That huge white void where the second panel should be forces the reader’s eye to the next most logical space for content: below the first panel. Luckily, there’s more of that narration there to catch the eye and draw the reader’s attention down the left side of the page. But where to next? We can see the direction Batman’s body is facing in the lower left corner and trace it out of the panel. Bermejo pulls off an incredible trick here, lining up Batman’s arm with the ledge of the building, all of which traces back up to the dead center of the page. It’s only then that your eye catches the grappling hook propelling us back to the top right corner of the page.
It’s miraculous stuff, and it feels like Bermejo is wielding some sort of arcane magic against us to ignore our instincts. That is exactly what Batman is going through. He’s trying to solve the mystery of who murdered Joker, and Bruce can’t even remember if he’s the one who did it. Even Batman’s support team seems to be lacking: there’s a moment where Bruce thinks Alfred is approaching, but it turns out to be Constantine. Which, fine, that’s answers that question. But here’s another: where is Alfred?
Or how about that Batcomputer? It can’t even find evidence that Bruce was shot, even though he’s strutting around cave in the buff. It also doesn’t have basic information, like the location of the second body pulled out of the river that evening. Further, when Bruce thinks about putting on a fresh Batsuit, he hallucinates (?) it coming to life and reaching for him.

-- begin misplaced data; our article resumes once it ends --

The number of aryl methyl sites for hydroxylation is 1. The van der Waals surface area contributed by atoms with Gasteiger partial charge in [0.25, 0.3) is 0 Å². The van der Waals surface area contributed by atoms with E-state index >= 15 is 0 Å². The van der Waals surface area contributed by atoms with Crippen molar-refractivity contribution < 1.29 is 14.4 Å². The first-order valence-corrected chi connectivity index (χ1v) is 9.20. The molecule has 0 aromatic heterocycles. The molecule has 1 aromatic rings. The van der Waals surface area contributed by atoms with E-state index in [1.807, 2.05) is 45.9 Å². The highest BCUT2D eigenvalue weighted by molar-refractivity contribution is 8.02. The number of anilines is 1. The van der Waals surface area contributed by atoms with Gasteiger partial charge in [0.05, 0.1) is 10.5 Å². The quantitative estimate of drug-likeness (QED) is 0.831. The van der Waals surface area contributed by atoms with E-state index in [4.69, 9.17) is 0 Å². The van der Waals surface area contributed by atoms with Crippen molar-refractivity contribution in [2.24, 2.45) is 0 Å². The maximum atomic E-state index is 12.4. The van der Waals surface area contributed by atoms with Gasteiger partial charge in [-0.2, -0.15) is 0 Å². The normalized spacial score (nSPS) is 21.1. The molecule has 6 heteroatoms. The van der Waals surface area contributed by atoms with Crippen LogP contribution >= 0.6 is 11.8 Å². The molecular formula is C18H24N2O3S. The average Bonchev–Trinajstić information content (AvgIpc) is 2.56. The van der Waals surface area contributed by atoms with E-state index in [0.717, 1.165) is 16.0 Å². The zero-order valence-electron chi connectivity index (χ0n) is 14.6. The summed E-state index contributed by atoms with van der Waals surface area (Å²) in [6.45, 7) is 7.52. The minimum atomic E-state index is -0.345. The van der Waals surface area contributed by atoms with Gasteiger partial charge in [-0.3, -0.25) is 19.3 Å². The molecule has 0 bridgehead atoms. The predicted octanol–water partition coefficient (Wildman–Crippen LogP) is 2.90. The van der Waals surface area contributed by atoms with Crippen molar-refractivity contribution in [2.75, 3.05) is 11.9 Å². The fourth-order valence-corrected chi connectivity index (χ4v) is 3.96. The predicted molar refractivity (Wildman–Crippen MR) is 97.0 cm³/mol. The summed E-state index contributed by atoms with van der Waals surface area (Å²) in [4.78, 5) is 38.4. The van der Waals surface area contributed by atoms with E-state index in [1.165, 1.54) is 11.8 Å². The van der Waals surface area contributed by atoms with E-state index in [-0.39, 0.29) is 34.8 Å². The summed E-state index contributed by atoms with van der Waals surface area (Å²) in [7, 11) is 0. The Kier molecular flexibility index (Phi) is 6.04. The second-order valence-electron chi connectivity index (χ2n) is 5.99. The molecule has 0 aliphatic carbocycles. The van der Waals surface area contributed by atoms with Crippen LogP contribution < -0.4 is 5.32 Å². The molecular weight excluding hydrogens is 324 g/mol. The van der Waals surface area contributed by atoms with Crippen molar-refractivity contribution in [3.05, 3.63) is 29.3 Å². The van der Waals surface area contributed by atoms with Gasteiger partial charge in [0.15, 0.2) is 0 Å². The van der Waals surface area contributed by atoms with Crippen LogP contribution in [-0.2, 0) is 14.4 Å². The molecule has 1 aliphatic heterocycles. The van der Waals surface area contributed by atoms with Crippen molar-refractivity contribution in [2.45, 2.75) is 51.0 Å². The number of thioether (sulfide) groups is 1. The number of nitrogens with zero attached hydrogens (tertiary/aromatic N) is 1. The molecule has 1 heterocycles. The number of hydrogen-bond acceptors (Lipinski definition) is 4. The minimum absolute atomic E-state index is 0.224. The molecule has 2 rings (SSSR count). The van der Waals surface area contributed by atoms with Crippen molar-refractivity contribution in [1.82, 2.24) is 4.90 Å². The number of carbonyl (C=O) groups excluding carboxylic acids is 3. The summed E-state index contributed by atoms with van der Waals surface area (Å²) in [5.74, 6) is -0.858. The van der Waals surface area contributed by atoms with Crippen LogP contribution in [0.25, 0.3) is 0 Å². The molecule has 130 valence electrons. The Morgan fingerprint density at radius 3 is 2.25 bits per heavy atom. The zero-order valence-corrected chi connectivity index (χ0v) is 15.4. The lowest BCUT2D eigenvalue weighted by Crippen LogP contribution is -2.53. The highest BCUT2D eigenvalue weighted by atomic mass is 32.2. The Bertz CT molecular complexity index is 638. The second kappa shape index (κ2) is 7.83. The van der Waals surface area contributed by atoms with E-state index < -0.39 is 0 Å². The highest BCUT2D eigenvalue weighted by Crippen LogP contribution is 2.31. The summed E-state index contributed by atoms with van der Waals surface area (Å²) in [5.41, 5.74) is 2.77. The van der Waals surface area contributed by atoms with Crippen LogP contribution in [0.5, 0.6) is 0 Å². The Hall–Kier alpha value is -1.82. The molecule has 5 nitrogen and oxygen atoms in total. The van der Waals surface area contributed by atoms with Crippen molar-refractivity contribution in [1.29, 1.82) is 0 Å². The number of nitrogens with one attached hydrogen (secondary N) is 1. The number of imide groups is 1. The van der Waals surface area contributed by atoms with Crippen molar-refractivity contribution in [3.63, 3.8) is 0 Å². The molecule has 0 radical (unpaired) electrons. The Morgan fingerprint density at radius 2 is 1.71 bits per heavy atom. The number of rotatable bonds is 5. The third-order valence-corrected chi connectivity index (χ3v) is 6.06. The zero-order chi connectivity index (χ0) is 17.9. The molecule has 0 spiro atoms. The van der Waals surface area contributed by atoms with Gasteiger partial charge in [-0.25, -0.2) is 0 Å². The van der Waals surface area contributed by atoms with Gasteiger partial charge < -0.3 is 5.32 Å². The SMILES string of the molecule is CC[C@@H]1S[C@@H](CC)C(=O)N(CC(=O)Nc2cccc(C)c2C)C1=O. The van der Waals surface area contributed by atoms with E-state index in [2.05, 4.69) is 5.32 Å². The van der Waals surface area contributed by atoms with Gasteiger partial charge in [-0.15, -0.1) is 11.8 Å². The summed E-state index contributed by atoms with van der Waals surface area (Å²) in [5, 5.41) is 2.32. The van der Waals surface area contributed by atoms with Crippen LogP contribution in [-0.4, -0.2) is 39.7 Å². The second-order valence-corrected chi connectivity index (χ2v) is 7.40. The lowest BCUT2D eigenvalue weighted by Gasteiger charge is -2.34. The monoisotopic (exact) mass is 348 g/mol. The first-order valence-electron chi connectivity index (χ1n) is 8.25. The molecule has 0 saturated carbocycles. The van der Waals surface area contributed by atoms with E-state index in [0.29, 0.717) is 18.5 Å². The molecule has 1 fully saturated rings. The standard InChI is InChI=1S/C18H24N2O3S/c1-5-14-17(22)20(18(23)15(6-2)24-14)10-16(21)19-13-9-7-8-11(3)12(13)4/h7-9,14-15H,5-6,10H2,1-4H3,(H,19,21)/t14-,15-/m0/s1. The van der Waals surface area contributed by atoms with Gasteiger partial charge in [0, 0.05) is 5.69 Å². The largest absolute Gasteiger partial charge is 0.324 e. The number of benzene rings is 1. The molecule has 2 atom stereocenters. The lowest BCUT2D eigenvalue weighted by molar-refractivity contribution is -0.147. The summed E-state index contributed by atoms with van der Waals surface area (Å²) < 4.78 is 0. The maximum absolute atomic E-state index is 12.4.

No Alfred, no computer, no suit, no memory of whether or not he’s the killer. He’s basically flying blind.
That dovetails neatly with this Three Card Monty scene toward the end of the issue. The dealer, like the dealer in every Three Card Monty scene, is a cheat. She does something to make it look like the card is in the middle, which everyone agrees on — including a disguised-Bruce Wayne. But they’re wrong, and the dealer even points out “perhaps yonder hobo steered you right, or did he want you to lose you money?” That’s it, right there. Here we have the World’s Greatest Detective, the infallible authority on everything, the man with a foolproof plan for every eventuality, and he doesn’t know what’s going on.
It’s unmooring in the best possible way. The series is asking the question “is the Joker even dead?” but I’m not sure we even have an answer to the question “is Batman dead?” Drew, by the end of the issue, Azzarello is moving into christian imagery, a topic you and I have written about extensively in discussions on two of his other series: 100 Bullets: Brother Lono and Moonshine. “Do you believe in the afterlife?” We were all watching the dick, but the creative team snuck in so much more while we were distracted.